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The Wealth of Nations is a seminal work of economic theory by the Scottish economist Adam Smith. It was published in 1776 and is one of the first treatises outlining the purpose of the free market. The bookremains the single most important account of the rise of modern capitalism. Written in clear and incisive prose, it articulates the concepts indispensable to an understanding of contemporary society. Smith begins the book by telling us that his goal is to lay out why some nations are wealthier than other nations; it is not that other countries work harder or have better resources. For Adam Smith, the answer is free trade. Smith walks us through the foundation of money and the ways that money makes trade easier. He closes the book with a discussion about a few systems that should fall outside the realm of the free market. A major theme of the book is the concept of wealth building.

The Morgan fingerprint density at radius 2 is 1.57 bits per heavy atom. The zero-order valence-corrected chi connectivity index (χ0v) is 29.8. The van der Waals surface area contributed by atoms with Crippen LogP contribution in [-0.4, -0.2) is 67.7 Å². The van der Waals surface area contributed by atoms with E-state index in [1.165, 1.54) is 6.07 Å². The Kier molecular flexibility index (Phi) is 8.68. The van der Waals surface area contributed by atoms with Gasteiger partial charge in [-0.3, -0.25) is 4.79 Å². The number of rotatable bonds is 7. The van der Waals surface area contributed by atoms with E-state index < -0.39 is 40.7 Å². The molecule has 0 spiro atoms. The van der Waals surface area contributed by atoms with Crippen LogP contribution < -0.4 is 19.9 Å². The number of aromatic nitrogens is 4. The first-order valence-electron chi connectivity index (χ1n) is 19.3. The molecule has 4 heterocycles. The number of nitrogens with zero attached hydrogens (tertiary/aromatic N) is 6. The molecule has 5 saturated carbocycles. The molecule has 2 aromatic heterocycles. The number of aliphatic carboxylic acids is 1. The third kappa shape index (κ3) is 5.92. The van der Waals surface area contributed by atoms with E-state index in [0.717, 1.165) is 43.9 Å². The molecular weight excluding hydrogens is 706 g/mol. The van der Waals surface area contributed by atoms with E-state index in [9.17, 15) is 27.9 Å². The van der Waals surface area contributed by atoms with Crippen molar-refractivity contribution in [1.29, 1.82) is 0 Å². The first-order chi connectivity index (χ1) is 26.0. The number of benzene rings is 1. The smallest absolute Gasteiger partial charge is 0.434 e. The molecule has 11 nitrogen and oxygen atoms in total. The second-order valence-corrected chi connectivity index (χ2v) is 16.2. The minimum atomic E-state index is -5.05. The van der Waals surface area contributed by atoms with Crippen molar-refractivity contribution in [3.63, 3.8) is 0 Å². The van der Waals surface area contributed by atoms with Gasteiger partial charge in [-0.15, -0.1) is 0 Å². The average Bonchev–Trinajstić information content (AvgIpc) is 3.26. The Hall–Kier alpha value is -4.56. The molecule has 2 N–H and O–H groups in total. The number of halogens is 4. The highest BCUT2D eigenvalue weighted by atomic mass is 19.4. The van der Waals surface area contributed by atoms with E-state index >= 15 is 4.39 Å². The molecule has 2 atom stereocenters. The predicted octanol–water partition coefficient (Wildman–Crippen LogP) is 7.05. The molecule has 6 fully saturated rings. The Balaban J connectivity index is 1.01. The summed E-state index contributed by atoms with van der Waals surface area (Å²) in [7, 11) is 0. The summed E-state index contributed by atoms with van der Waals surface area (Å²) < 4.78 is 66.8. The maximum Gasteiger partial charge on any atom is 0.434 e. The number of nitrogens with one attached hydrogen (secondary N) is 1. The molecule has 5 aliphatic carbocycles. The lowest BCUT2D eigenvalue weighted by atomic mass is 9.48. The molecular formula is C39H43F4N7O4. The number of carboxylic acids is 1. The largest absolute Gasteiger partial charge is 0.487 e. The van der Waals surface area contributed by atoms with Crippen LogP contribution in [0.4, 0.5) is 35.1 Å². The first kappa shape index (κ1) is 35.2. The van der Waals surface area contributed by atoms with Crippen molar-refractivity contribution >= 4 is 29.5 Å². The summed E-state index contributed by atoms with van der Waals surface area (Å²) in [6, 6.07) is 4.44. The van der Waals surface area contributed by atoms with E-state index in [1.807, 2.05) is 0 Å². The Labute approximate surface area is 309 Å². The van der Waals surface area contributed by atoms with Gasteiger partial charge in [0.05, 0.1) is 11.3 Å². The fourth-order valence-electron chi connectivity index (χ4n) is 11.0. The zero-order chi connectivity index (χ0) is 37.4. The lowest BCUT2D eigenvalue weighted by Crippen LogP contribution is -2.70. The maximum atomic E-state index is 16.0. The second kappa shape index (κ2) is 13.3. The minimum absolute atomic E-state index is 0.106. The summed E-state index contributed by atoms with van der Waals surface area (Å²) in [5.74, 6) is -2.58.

About the Author
Adam Smith FRSA was a Scottish economist, philosopher and author, as well as a moral philosopher, a pioneer of political economy and a key figure during the Scottish Enlightenment. Smith is best known for two classic works, The Theory of Moral Sentiments (1759) and An Inquiry into the Nature and Causes of the Wealth of Nations (1776). The latter, often abbreviated as The Wealth of Nations, is considered his magnum opus and the first modern work of economics.Smith laid the foundations of classical free market economic theory. Smith was born in Kirkcaldy, in the County of Fife, Scotland. He studied social philosophy at the University of Glasgow and at Balliol College, Oxford. After graduating, he delivered a successful series of public lectures at Edinburgh. Smith obtained a professorship at Glasgow, teaching moral philosophy. In his later life, he took a tutoring position that allowed him to travel throughout Europe, where he met other intellectual leaders of his day.
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